Wednesday, February 4, 2009

Canadian Civil Servants Lists, 1872-1900, now online, Canada's leading online family history web site, announced in a recent press release, the online launch of the fully indexed Canadian Civil Servants Lists, 1872-1900, which features more than 78,000 records of those employed in departments of the Canadian Government during the country's early days of Confederation.

Before online databases existed, there were physical record books kept of employment at government offices. Like the Victorian equivalent of today's corporate intranet or internet site, these record books would have been used to find out who did what, when and where. The records give family history researchers a unique opportunity to find out how an ancestor's career might have progressed and how much they earned, as well as offer personal individual information such as birth date, age, date of first appointment, years at post, promotion to present rank, creed or religion and nationality of origin.

The records are available fully indexed and fully searchable online for the first time and help paint a more vivid picture of the working life of Canadians just before the turn of the 20th Century. They also provide a fascinating comparison of how the salaries and job titles differed from today.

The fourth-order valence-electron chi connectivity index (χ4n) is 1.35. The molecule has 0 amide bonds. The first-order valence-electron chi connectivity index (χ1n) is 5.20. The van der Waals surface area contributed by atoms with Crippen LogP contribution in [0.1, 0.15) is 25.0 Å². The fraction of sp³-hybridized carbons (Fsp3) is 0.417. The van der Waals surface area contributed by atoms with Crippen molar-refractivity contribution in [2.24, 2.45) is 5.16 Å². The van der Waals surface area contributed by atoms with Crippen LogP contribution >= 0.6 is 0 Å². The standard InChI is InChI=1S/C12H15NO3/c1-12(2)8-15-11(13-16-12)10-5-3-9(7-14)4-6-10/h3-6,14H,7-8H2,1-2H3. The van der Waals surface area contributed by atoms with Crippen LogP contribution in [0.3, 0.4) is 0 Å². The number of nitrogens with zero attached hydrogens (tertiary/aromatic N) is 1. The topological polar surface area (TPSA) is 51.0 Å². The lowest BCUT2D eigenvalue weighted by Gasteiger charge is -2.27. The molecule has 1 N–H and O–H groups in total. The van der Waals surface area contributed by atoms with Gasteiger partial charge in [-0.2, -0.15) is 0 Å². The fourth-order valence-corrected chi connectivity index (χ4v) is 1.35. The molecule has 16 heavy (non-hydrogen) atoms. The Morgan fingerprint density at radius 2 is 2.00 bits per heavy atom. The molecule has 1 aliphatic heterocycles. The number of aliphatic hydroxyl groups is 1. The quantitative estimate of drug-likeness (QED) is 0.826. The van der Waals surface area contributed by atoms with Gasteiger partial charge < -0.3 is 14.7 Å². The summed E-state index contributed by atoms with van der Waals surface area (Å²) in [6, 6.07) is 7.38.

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Thursday, July 10, 2008

New Orleans Revisited

Next month is the third anniversary of Hurricane Katrina, one of the most devastating hurricanes in the history of the United States. New Orleans has always been a fascinating city, with a rich history and cultural heritage. In her article, "New Orleans Revisted: Early Occupations," Judy Rosella Edwards begins a series exploring the city's historical and genealogical roots.

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Wednesday, January 23, 2008

Researching the Circus in Your Family Tree

More fact than fiction, sometimes. In her article, "Researching the Circus in Your Family Tree," Gena Philibert Ortega suggests, "As children, we may have wanted to run off an join the circus." Some did and among them, my own father. When my father and mother met, he had just returned from working with the circus — he was 18 years old. Between the time he left and the time he returned, my mother's family had settled into a little West Texas farming community and she had become close friends with his brothers. Although my dad did play the guitar and sing, I doubt he was a circus performer — more likely a roustabout, not likely to be mentioned in the records suggested by this article. My older brother said our dad would never tell the boys about his experiences; my brother thinks he did not want to highlight the adventure lest his boys decide to venture off. So don't be too quick to write off these old tales, they may bear a shred of truth.

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